Day 13 – We drive up out of Quito, passing over the western ridge of the Andes and dropping down onto the Pacific slope along the Tandayapa road. After several stops in the cloud forest along the way, we should arrive at Bellavista Cloudforest Lodge in time to enjoy the hummingbirds and tanagers coming to the feeders before the sun sets.
Days 14-16 – We search the Choco cloud forest for Toucan Barbet, Plate -billed Mountain-toucan, a variety of parrots, tanagers and
hummingbirds. Early one morning we will visit the famous Refugio Paz de las Aves, where the glowing orange Andean Cock-of-the-Rock gathers to display while we will also look for several species of antpitta.
Day 17 – We have a relaxing start to the day and a morning tour of Quito, before our flights home (arriving Day 18).
Please note that the itinerary may be changed to suit the weather or other practicalities at the discretion of the leaders.
Our accommodation during this holiday will be at good lodges all with en-suite accommodation.
All the meals provided during the stay will be a mixture of local and international dishes. Requests for special diets can be accommodated.
We will ensure that our travelling is as comfortable as possible, using a small coach, however, some of the roads are in poor condition, and can be bumpy at times. We will take one internal flight to fly back from Coca to Quito.
The group flights are with KLM from Manchester. Flight times are yet to be released for 2018 but are likely to be similar to the following.
4 January depart Manchester 05.55, arrive Amsterdam 08.20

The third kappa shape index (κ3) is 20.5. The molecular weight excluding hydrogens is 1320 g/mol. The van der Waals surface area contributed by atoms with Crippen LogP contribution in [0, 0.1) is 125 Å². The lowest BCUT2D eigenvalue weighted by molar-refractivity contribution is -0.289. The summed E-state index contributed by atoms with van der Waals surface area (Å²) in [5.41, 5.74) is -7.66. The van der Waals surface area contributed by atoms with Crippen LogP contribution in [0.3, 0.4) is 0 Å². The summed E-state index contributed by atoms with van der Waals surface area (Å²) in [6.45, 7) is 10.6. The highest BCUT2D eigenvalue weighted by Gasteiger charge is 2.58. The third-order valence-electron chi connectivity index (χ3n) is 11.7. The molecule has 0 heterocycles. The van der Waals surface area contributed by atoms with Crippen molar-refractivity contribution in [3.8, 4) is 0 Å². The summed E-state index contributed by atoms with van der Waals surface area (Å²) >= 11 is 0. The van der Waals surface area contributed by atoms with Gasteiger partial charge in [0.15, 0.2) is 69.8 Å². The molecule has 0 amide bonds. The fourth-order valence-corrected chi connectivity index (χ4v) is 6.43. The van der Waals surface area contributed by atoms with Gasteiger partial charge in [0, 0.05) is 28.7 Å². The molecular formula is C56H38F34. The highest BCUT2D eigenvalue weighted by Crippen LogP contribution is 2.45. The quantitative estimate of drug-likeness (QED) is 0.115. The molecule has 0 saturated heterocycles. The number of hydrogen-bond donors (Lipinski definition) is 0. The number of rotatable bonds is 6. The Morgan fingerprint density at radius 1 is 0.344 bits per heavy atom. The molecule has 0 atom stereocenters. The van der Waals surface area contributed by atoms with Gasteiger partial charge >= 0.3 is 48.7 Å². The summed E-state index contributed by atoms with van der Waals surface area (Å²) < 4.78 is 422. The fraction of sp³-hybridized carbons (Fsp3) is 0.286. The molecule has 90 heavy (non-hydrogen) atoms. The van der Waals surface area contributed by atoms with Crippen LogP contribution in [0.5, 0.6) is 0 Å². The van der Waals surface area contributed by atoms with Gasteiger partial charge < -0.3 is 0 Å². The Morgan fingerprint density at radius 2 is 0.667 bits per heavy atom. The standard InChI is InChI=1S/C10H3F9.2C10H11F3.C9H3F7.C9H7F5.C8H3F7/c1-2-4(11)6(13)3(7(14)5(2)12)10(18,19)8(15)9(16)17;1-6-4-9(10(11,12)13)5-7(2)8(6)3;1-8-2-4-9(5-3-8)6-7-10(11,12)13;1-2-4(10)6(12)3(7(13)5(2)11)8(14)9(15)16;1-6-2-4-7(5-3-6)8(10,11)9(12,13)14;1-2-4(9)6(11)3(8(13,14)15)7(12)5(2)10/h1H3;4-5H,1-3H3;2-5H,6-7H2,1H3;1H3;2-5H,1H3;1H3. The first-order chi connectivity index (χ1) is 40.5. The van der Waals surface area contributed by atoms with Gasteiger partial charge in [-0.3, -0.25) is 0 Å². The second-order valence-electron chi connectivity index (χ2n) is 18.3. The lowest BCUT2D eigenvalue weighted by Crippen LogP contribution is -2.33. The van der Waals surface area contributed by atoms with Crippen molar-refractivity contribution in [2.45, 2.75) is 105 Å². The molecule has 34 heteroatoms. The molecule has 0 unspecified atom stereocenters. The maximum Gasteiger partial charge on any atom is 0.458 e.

4 January depart Amsterdam 10.15, arrive Quito 16.15
20 January depart Quito 17.35, arrive Amsterdam 13.40 (21 January)
21 January depart Amsterdam 16.25, arrive Manchester 16.40
It is also possible to fly from Heathrow, Bristol, Newcastle, Norwich, Birmingham and Leeds Bradford – talk to us to discuss options.
Ecuador is five hours behind UK time.
You must have a valid passport for this trip (valid for at least six months after the end of the holiday). If you hold a British passport, you do not currently need a visa to travel to Ecuador, although you may be asked to show evidence of your return or onward flights. If you do not have a UK passport, please check with your local consulate.
In the mountains, typical weather will be sunny, clear mornings/early afternoons and cloudy, often wet afternoon/evenings: we should expect some periods of rain, sometimes heavy or thundery, with temperatures dependent on altitude: from 5°C up on the paramo
to 20-25°C in the Mindo/Tandayapa area.
Once we head into the lowlands of the east, we can expect hot and humid rainforest weather, with temperatures around 25-32°C, and the chance of rain at any time. Again, typically the heavy rain comes in the afternoon/evening.
The walking is generally moderate, but there are likely to be some hilly areas with steep slopes and wet or uneven ground for us to cover – you will need to have a reasonable level of general fitness and agility in order to make the most of all of the opportunities to see the wildlife.
Biting insects such as mosquitoes are likely to be present in the lowlands. In the rainforest, there is a chance of leeches, and you may like to consider taking leech socks.
We will be visiting high altitudes in the Andes, up to around 4,000m in Coca Cayumbe National Park, although our accommodation is all lower than 3,000m. If you have any reason to believe that you will be adversely affected at these altitudes you should consult your doctor prior to booking.
You should consult your GP about travel inoculations, including typhoid and hepatitis. The areas we visit on days 12-15, in the Amazonian lowlands, are classified as high risk for malaria and anti-malarials are recommended. Yellow fever is endemic to the same lowland areas. A yellow fever vaccination certificate is required if arriving from a country with risk of yellow fever transmission.